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Reflecting on the life of Obie Wilchcombe









Tribune Staff Reporter

A MENTOR, friend, and a force to be reckoned with is how cabinet ministers described Obie Wilchcombe after his shocking death yesterday.

When The Tribune visited the Office of The Prime Minister, the mood was sombre as several ministers shared memories about their former colleague.

“He was somebody that always believed in giving your best,” said Labour and Public Services Minister Pia Glover-Rolle. “He would be somebody I would bounce my speeches off. He would encourage me to participate as much as possible. But most importantly, he was a friend.

“I served as an employee of the Ministry of Tourism between 2013 and 2017, and he was my boss. I understood his passion for not just political life, but his passion for serving our country, his passion for seeing young people advance and his passion for ensuring that the world knew about the best country in the world.”

Transport and Energy Minister JoBeth Coleby-Davis said that during her last conversation with Mr Wilchcombe, he was preparing for the reopening of Parliament next month.

“He wanted to make sure that, like he did the first time, the women stood out again in our contributions,” she said. “Just to think that he was already preparing for that day and making sure that role was executed to perfection almost, and to make sure that he continued to realise the importance of what women lend to politics, and knowing that he carried such a role and his portfolio being gender affairs as well how much he believed in women excelling.”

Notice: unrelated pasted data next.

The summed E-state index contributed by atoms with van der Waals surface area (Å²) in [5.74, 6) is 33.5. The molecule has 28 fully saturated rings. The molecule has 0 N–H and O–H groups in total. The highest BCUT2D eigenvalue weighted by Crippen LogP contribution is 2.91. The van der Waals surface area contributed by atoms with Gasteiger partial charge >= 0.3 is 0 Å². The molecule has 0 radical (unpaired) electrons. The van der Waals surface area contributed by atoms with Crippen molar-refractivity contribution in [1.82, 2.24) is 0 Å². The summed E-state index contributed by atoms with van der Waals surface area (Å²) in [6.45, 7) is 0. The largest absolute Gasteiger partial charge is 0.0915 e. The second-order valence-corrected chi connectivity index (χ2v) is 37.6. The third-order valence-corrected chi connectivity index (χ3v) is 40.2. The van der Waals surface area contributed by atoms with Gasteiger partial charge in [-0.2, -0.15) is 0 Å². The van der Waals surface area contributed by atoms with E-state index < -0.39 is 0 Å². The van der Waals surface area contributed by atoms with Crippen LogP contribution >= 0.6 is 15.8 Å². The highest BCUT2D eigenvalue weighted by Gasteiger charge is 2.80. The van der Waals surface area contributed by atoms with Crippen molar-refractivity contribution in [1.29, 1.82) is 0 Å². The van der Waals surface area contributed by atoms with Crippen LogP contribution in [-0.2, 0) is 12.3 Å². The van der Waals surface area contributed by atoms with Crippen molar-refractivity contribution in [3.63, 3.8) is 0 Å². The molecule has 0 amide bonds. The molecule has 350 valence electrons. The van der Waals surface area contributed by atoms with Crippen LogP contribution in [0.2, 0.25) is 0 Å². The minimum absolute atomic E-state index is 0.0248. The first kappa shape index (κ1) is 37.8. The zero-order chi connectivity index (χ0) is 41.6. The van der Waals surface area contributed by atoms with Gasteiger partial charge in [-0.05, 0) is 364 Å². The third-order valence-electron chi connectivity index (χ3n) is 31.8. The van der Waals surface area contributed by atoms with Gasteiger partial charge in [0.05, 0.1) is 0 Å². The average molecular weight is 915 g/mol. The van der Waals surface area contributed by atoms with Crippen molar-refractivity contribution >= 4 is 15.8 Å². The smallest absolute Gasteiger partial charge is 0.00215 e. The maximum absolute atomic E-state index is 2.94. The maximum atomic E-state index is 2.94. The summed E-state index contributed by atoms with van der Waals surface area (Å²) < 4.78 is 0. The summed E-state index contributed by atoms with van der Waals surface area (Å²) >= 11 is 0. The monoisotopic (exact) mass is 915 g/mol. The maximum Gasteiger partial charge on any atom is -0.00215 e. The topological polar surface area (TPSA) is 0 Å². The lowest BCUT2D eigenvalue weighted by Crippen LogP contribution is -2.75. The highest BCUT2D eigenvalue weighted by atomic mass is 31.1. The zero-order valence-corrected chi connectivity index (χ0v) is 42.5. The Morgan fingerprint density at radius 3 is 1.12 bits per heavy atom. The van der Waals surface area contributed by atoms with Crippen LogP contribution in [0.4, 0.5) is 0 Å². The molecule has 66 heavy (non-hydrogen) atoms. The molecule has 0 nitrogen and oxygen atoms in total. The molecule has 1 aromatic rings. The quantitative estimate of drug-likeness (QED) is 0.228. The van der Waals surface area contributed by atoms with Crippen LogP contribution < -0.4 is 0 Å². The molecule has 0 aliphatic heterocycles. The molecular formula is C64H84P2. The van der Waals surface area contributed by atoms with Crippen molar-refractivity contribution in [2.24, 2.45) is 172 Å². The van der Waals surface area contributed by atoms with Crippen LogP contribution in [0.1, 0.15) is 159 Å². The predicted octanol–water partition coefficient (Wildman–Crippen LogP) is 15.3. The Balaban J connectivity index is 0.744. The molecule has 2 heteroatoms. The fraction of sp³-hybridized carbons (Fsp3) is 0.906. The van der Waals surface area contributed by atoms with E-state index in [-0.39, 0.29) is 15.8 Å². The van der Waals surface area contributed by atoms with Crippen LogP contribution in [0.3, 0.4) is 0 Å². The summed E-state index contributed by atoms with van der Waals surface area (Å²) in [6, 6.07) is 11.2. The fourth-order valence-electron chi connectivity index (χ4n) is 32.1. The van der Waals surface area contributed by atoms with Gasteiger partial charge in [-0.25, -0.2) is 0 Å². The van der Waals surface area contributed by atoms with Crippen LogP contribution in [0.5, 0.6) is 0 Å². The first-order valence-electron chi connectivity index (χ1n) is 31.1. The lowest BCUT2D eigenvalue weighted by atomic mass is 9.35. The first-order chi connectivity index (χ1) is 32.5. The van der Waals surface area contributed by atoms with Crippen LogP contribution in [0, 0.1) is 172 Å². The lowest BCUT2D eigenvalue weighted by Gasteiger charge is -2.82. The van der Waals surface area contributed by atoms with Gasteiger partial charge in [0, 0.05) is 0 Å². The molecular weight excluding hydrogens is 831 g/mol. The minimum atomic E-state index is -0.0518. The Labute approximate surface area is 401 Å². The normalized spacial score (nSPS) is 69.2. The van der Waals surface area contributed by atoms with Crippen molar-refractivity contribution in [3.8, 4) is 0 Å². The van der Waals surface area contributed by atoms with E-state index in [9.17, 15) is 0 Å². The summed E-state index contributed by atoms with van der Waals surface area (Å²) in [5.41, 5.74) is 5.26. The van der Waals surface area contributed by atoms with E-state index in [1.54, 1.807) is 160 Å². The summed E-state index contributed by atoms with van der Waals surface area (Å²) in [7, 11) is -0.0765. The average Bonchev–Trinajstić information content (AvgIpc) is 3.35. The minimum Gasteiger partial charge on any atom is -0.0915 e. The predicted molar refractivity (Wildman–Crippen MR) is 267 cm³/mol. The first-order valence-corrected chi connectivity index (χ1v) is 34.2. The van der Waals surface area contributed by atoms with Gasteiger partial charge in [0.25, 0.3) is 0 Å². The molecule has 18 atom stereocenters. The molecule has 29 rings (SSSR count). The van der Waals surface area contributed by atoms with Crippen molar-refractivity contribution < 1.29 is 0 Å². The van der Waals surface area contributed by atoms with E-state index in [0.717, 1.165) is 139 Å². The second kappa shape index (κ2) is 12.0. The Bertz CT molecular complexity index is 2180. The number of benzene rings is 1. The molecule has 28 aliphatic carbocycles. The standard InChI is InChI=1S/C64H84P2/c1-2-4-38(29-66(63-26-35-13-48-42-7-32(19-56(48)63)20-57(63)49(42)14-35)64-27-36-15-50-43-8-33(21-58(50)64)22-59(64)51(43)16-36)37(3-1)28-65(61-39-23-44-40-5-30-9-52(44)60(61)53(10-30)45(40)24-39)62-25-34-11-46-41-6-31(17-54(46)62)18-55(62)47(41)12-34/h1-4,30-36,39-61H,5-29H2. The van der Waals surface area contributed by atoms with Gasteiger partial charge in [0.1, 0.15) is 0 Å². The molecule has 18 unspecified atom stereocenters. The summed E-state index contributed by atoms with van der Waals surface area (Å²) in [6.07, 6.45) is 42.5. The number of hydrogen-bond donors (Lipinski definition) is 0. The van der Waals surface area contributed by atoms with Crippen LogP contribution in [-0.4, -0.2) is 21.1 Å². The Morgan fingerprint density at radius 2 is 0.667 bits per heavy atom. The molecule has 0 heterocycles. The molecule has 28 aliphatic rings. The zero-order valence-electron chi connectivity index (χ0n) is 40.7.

National Security Minister Wayne Munroe said Commissioner of Police Clayton Fernander notified him that Mr Wilchcombe was found unresponsive.

He said his death shocked him.

“I had the privilege of being his neighbour in Cabinet,” he said. “We sat next to each other in the Cabinet so we would have an occasion to share a joke now and again at the table at times. I also had the privilege to work with him as his ministry had intersected a lot of the work that my ministry was doing with identifying and assisting youth at risk, also to address domestic violence and sexual violence.

Health Minister Dr Michael Darville said Mr Wilchcombe was a great orator and historian for The Bahamas and the PLP.

“He was a leader in the world of journalism and a consummate politician,” he said. “Obie’s presence in Cabinet and in the House of Assembly will be sorely missed as he always added a depth of knowledge and the voice of experience to these forums.”

Free National Movement Leader Michael Pintard remembered the veteran politician for his extensive knowledge and wit.

“Those of us who operated opposite Obie Wilchcombe, we were keenly aware that if you were speaking on the same platform that he was speaking on, that you had to be thoroughly prepared,” he said. “Once again, he brought his wit, sometimes his humour, but certainly a historical perspective to the various issues that he addressed.”

Several organisations paid tribute to Mr Wilchcombe as well.

“Before transitioning into the political arena, Minister Wilchcombe was first a broadcast journalist, who cast a long shadow with his dedication to journalistic ethics,” said Anthony Capron, president of the Bahamas Press Club. “He will forever be remembered for his four-day stint on Fox Hill Prison, rather than giving up his source of information.”